El inglés es el idioma de control de esta página. En la medida en que haya algún conflicto entre la traducción al inglés y la traducción, el inglés prevalece.
Al hacer clic en el enlace de traducción se activa un servicio de traducción gratuito para convertir la página al español. Al igual que con cualquier traducción por Internet, la conversión no es sensible al contexto y puede que no traduzca el texto en su significado original. NC State Extension no garantiza la exactitud del texto traducido. Por favor, tenga en cuenta que algunas aplicaciones y/o servicios pueden no funcionar como se espera cuando se traducen.
English is the controlling language of this page. To the extent there is any conflict between the English text and the translation, English controls.
Clicking on the translation link activates a free translation service to convert the page to Spanish. As with any Internet translation, the conversion is not context-sensitive and may not translate the text to its original meaning. NC State Extension does not guarantee the accuracy of the translated text. Please note that some applications and/or services may not function as expected when translated.
Autumn brings beautiful changes in deciduous trees, creating the perfect environment for a backyard field trip.
Collage of fallen leaves, acorns, and twigs creating the image of a tree.
For this activity, grab a family member or friend and head outside. Examine your yard for different types and colors of leaves. What did you find? Maybe you’ll find twigs of different kinds, leaves from different types of trees, and maybe an acorn, walnut, or some other treasure. How many different hues do you see in the leaves you found? Do your leaves have holes where insects have chewed them or maybe dark spots throughout? After you’ve examined your leaves, feel free to get creative and create some artwork with what you’ve gathered, and snap a photo of your creation before taking your materials back outside.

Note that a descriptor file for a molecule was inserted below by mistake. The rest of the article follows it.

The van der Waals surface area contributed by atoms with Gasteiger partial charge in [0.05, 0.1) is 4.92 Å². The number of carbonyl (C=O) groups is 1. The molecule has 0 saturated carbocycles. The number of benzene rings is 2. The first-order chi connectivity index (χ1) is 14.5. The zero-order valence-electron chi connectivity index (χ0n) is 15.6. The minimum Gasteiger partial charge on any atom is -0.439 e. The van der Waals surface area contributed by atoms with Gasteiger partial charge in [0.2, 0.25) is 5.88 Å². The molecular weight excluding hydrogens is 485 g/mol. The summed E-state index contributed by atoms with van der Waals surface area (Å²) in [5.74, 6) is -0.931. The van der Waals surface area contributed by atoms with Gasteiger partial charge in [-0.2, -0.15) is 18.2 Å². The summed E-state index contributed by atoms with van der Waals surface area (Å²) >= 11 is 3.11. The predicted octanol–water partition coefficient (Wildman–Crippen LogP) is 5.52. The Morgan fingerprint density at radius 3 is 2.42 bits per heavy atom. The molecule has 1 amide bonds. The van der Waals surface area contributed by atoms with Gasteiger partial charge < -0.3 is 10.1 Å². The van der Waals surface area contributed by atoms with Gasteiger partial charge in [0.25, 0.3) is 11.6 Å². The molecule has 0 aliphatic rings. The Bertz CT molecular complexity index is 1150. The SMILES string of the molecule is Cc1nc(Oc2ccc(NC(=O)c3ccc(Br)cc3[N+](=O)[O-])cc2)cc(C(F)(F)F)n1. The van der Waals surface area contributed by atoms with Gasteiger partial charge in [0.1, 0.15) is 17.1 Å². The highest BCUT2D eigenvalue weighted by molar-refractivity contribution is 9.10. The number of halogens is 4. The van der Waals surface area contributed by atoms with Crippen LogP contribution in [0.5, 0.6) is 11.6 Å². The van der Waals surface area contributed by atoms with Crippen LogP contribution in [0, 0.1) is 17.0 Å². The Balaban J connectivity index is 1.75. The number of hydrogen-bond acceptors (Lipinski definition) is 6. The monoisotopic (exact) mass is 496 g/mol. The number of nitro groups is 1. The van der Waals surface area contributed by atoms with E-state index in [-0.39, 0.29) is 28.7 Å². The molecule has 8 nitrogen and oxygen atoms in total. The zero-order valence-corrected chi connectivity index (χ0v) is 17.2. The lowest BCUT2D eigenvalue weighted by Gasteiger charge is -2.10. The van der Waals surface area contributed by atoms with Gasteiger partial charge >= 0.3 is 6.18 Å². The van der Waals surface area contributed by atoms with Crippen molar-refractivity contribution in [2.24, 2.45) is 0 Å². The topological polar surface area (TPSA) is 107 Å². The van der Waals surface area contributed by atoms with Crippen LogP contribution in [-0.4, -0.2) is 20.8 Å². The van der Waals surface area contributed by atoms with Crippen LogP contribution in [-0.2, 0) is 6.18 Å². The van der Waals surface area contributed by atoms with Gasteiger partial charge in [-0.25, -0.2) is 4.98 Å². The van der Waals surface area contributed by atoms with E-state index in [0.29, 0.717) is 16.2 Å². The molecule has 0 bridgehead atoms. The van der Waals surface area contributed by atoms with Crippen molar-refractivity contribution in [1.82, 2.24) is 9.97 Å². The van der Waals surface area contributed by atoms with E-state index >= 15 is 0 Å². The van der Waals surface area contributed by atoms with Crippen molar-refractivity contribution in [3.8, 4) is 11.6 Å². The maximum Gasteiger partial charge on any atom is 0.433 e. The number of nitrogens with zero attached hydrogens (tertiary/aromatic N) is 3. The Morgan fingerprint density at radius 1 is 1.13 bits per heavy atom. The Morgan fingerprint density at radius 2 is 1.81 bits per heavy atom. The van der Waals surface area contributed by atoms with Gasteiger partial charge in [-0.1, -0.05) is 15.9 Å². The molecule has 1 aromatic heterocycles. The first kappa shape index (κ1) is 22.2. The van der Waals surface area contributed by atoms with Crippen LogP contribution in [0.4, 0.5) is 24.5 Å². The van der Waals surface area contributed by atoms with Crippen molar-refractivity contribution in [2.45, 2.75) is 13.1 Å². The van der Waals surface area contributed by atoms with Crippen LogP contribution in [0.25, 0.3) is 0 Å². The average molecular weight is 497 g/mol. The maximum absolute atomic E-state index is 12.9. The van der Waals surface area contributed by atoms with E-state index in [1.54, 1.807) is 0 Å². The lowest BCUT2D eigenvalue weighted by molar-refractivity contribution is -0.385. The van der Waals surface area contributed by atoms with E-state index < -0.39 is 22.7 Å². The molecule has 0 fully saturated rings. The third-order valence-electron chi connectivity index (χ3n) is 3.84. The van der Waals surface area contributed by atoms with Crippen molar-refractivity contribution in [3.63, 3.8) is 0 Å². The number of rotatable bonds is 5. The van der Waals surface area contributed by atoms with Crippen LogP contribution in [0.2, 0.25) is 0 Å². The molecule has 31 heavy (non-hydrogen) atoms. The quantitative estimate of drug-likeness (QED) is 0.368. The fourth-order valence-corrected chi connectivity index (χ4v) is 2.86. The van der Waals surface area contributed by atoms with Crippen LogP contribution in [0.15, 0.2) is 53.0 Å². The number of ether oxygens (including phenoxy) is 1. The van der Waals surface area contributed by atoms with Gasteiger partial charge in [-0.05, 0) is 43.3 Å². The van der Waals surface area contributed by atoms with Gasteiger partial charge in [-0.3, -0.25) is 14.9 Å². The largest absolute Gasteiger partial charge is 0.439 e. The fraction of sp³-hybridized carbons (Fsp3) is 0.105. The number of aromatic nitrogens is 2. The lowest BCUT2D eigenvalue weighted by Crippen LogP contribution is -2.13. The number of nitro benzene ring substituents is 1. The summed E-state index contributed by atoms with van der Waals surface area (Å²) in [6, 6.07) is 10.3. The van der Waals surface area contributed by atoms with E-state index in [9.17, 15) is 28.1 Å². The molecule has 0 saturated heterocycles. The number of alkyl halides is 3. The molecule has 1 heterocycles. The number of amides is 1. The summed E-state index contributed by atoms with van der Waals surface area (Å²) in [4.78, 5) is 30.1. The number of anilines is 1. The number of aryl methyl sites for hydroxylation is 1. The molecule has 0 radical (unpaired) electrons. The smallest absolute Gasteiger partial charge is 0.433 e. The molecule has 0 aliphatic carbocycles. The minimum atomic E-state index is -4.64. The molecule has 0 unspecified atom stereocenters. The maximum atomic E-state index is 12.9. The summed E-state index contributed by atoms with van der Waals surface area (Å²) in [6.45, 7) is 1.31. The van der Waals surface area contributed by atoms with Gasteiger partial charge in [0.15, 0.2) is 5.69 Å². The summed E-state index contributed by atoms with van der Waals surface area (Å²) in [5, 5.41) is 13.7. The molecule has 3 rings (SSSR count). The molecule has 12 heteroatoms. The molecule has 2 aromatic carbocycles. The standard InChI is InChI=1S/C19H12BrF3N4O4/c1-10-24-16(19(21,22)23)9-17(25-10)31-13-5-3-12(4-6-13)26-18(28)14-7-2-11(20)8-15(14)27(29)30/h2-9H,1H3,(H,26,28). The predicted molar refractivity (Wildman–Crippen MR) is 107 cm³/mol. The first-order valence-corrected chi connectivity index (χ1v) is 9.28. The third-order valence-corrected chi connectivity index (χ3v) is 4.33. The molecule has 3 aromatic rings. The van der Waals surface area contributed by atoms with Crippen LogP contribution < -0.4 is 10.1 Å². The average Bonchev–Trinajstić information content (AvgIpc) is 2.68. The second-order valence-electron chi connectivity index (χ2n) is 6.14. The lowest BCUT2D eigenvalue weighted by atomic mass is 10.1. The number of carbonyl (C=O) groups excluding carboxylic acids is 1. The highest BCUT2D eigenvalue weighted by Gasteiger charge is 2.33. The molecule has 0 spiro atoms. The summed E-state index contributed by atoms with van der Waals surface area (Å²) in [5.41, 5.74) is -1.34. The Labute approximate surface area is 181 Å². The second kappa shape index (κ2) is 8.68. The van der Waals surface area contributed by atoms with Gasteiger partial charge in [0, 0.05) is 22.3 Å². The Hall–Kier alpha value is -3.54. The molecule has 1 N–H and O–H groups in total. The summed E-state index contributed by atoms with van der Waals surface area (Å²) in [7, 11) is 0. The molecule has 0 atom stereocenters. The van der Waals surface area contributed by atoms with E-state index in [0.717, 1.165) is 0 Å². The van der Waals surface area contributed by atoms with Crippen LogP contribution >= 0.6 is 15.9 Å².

Different types of fallen leaves in hues ranging from green, to orange, red, yellow, and brown.
Here you can see we found some oak, tulip poplar, black gum, maple, and birch leaves ranging in shades of green, orange, red, and yellow.
So why do leaves change color in the fall anyway?
As daylight gets shorter and the weather gets cooler, chlorophyll production in the leaves is reduced. Chlorophyll gives leaves their green pigment and helps turn sunlight into energy through the process of photosynthesis. Because chlorophyll is reduced, the other pigments in the leaves including reds, oranges, and yellows become visible, giving them their fall colors. Eventually, these leaves will fall off of the trees since they no longer have chlorophyll and are no longer needed for energy production. The energy that the leaves produce during spring, summer, and early autumn is stored within the tree to keep it alive during winter.